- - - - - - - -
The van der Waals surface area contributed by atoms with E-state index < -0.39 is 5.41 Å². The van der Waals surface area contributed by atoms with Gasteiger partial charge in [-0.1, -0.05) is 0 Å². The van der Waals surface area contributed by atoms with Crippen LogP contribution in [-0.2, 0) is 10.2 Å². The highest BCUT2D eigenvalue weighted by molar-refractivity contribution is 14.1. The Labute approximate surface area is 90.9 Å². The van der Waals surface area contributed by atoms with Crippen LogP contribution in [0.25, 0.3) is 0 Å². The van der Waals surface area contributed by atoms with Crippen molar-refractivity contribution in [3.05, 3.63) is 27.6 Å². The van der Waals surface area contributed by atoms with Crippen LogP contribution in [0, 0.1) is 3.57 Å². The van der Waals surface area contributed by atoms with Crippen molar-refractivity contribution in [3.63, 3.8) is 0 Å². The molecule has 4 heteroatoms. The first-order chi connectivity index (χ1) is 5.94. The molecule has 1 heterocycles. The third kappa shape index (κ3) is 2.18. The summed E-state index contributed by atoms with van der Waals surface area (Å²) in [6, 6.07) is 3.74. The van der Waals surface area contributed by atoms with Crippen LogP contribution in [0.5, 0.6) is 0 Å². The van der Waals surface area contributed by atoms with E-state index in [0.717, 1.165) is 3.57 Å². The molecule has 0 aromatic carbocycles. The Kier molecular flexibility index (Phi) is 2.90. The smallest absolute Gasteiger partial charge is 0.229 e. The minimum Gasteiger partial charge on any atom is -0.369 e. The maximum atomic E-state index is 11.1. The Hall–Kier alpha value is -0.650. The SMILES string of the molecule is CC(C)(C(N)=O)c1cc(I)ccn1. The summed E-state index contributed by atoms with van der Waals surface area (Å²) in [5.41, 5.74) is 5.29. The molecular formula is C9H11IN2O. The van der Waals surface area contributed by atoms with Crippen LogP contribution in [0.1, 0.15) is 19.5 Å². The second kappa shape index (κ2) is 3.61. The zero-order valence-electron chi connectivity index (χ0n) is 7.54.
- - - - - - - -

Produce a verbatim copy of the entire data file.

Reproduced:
The van der Waals surface area contributed by atoms with E-state index < -0.39 is 5.41 Å². The van der Waals surface area contributed by atoms with Gasteiger partial charge in [-0.1, -0.05) is 0 Å². The van der Waals surface area contributed by atoms with Crippen LogP contribution in [-0.2, 0) is 10.2 Å². The highest BCUT2D eigenvalue weighted by molar-refractivity contribution is 14.1. The Labute approximate surface area is 90.9 Å². The van der Waals surface area contributed by atoms with Crippen LogP contribution in [0.25, 0.3) is 0 Å². The van der Waals surface area contributed by atoms with Crippen molar-refractivity contribution in [3.05, 3.63) is 27.6 Å². The van der Waals surface area contributed by atoms with Crippen LogP contribution in [0, 0.1) is 3.57 Å². The van der Waals surface area contributed by atoms with Crippen molar-refractivity contribution in [3.63, 3.8) is 0 Å². The molecule has 4 heteroatoms. The first-order chi connectivity index (χ1) is 5.94. The molecule has 1 heterocycles. The third kappa shape index (κ3) is 2.18. The summed E-state index contributed by atoms with van der Waals surface area (Å²) in [6, 6.07) is 3.74. The van der Waals surface area contributed by atoms with Crippen LogP contribution in [0.5, 0.6) is 0 Å². The van der Waals surface area contributed by atoms with E-state index in [0.717, 1.165) is 3.57 Å². The molecule has 0 aromatic carbocycles. The Kier molecular flexibility index (Phi) is 2.90. The smallest absolute Gasteiger partial charge is 0.229 e. The minimum Gasteiger partial charge on any atom is -0.369 e. The maximum atomic E-state index is 11.1. The Hall–Kier alpha value is -0.650. The SMILES string of the molecule is CC(C)(C(N)=O)c1cc(I)ccn1. The summed E-state index contributed by atoms with van der Waals surface area (Å²) in [5.41, 5.74) is 5.29. The molecular formula is C9H11IN2O. The van der Waals surface area contributed by atoms with Crippen LogP contribution in [0.1, 0.15) is 19.5 Å². The second kappa shape index (κ2) is 3.61. The zero-order valence-electron chi connectivity index (χ0n) is 7.54.